By Magdalena Andersson, Minister for Finance, Sweden
and Isabella Lövin, Minister for International Development Cooperation, Sweden
Sweden is proud to join forces with Sustainable Energy for All (SE4All), convening in New York this week. Energy is one of the most decisive issues of our age. Without secure access to energy, we won’t achieve real and lasting poverty reduction. Without the expansion of clean energy, we won’t be able to stop climate change.
With business as usual and no significant carbon emission cuts, we have only 15 years left before we have emitted enough CO2 to make this planet more than 2 degrees warmer. Then we will see a dramatic increase in droughts, floods, storms and species extinction – and we will have changed the conditions for every generation to come. And we know that it is the poorest who will be hit the hardest by the effects of climate change.
This is not a political statement but a scientific one. Fifteen years left.
So we must start changing our energy systems, going from fossil to renewable, now.
The falling price of renewable energy is a much welcomed factor in solving the equation of providing energy to 1.3 billion people and doing so in a sustainable manner. However, with fossil fuel consumption subsidies worldwide reaching nearly $550 billion in 2013 – most of which do not actually reach the poor – more needs to be done in order to level the playing field for renewable energy and lead investments in a sustainable direction.
Pricing carbon since 1991
Another measure with a strong foundation in economic theory is putting a price on carbon. In Sweden, pricing carbon through CO2 taxation has been the main policy instrument to drive fossil fuel consumption down – and it has done so significantly over the last 20 years.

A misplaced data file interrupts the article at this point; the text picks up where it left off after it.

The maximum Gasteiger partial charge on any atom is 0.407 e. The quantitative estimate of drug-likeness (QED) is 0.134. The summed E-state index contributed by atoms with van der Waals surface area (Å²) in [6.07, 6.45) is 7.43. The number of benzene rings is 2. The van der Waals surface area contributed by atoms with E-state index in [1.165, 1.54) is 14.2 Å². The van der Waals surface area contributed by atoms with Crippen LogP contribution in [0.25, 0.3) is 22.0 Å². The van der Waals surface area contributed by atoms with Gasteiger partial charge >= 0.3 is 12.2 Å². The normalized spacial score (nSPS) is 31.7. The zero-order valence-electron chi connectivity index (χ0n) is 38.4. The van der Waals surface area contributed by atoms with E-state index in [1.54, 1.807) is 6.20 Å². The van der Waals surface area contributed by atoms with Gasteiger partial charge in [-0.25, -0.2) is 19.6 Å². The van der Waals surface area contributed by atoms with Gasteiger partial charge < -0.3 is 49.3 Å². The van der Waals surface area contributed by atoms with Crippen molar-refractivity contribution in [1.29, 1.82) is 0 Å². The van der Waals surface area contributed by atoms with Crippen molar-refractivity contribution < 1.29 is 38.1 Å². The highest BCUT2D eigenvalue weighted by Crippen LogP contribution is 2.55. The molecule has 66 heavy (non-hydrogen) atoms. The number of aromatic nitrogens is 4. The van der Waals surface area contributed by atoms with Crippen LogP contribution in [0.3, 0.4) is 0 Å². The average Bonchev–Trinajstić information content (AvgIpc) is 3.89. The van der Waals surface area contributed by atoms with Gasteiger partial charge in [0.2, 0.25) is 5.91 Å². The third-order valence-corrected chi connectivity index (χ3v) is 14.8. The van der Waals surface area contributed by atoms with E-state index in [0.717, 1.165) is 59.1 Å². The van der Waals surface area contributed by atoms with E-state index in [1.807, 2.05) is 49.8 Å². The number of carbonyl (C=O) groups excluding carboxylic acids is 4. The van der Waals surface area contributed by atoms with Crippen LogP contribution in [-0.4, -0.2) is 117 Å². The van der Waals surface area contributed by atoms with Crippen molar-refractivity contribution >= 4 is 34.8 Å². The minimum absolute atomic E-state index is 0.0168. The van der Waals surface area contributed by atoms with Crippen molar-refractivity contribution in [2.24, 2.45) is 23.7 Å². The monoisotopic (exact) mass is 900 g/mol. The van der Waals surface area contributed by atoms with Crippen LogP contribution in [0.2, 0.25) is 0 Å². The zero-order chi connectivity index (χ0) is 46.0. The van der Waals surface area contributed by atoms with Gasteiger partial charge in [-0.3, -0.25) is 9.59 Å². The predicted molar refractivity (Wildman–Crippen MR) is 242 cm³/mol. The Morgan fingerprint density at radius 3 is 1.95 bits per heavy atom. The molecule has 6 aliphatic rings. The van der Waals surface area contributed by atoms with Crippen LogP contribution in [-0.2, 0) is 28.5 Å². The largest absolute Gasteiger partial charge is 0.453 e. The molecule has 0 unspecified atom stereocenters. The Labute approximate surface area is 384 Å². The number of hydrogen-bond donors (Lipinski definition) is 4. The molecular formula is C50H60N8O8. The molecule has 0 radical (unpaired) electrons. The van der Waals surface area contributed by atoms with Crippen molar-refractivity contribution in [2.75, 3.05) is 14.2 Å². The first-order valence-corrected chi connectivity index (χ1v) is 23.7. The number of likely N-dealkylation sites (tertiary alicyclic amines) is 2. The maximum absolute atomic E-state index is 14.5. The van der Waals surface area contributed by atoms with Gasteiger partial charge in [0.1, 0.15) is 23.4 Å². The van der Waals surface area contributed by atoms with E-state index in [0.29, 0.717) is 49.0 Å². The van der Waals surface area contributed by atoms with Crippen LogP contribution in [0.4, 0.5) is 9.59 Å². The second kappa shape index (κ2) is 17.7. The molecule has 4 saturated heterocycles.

The CO2 tax in Sweden was first introduced in 1991 alongside already existing energy taxes and has gradually been significantly increased, from 29€ in 1991 to 125€ in 2014 for households and services. The tax is coordinated with the EU Emissions Trading Scheme (EU ETS), which was adopted in 2005. Industrial installations covered by the EU ETS are not subject to the CO2 tax.
To avoid carbon leakage in sectors subject to international competition, the Swedish CO2 tax has two tax levels for heating fuels, with a lower level for industry and agriculture and a higher level for households and services. With the gradual increase of the tax, the gap between the higher and the lower tax levels has also been decreasing. The Swedish Government is considering continuing the phasing out of the lower tax rate in the near future. The CO2 tax’s effect on fossil fuel consumption has been especially noteworthy in terms of district heating – which faces the full CO2 tax – where the use of biomass in-put has increased from 25% in 1990 to nearly 70% in 2012.
Decoupling growth from emissions
With the highest level of CO2 tax worldwide, Sweden provides strong evidence that decoupling GDP growth from CO2 emissions is possible and that CO2 tax is an efficient way of achieving a decrease in CO2 emission with fossil origin.